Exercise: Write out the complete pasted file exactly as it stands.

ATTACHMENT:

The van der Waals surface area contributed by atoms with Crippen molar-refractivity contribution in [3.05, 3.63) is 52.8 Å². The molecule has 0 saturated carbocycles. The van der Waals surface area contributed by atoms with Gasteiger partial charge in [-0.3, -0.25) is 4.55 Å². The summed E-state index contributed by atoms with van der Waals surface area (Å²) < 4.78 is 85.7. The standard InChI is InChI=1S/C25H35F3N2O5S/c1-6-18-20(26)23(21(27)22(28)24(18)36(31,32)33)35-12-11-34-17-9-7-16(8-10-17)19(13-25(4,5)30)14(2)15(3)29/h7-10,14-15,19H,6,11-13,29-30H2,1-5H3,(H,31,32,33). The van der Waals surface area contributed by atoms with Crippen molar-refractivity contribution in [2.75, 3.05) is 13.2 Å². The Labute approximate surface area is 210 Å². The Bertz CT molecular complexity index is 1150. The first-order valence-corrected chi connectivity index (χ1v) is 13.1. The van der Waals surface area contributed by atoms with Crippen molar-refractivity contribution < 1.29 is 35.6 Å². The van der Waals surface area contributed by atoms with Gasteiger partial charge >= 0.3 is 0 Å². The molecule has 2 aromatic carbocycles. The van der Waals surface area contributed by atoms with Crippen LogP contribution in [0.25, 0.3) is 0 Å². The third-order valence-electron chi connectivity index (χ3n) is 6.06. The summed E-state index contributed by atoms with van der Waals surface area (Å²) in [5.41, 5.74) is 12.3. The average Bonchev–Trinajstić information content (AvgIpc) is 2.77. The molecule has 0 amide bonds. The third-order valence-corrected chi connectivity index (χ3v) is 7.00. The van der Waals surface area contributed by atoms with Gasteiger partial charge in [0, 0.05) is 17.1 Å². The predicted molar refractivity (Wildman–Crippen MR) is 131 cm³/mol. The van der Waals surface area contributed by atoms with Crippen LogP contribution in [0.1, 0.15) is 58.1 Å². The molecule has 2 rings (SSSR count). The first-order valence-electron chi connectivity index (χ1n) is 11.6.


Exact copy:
The van der Waals surface area contributed by atoms with Crippen molar-refractivity contribution in [3.05, 3.63) is 52.8 Å². The molecule has 0 saturated carbocycles. The van der Waals surface area contributed by atoms with Gasteiger partial charge in [-0.3, -0.25) is 4.55 Å². The summed E-state index contributed by atoms with van der Waals surface area (Å²) < 4.78 is 85.7. The standard InChI is InChI=1S/C25H35F3N2O5S/c1-6-18-20(26)23(21(27)22(28)24(18)36(31,32)33)35-12-11-34-17-9-7-16(8-10-17)19(13-25(4,5)30)14(2)15(3)29/h7-10,14-15,19H,6,11-13,29-30H2,1-5H3,(H,31,32,33). The van der Waals surface area contributed by atoms with Crippen molar-refractivity contribution in [2.75, 3.05) is 13.2 Å². The Labute approximate surface area is 210 Å². The Bertz CT molecular complexity index is 1150. The first-order valence-corrected chi connectivity index (χ1v) is 13.1. The van der Waals surface area contributed by atoms with Crippen molar-refractivity contribution < 1.29 is 35.6 Å². The van der Waals surface area contributed by atoms with Gasteiger partial charge >= 0.3 is 0 Å². The molecule has 2 aromatic carbocycles. The van der Waals surface area contributed by atoms with Crippen LogP contribution in [0.25, 0.3) is 0 Å². The third-order valence-electron chi connectivity index (χ3n) is 6.06. The summed E-state index contributed by atoms with van der Waals surface area (Å²) in [5.41, 5.74) is 12.3. The average Bonchev–Trinajstić information content (AvgIpc) is 2.77. The molecule has 0 amide bonds. The third-order valence-corrected chi connectivity index (χ3v) is 7.00. The van der Waals surface area contributed by atoms with Gasteiger partial charge in [0, 0.05) is 17.1 Å². The predicted molar refractivity (Wildman–Crippen MR) is 131 cm³/mol. The van der Waals surface area contributed by atoms with Crippen LogP contribution in [0.1, 0.15) is 58.1 Å². The molecule has 2 rings (SSSR count). The first-order valence-electron chi connectivity index (χ1n) is 11.6.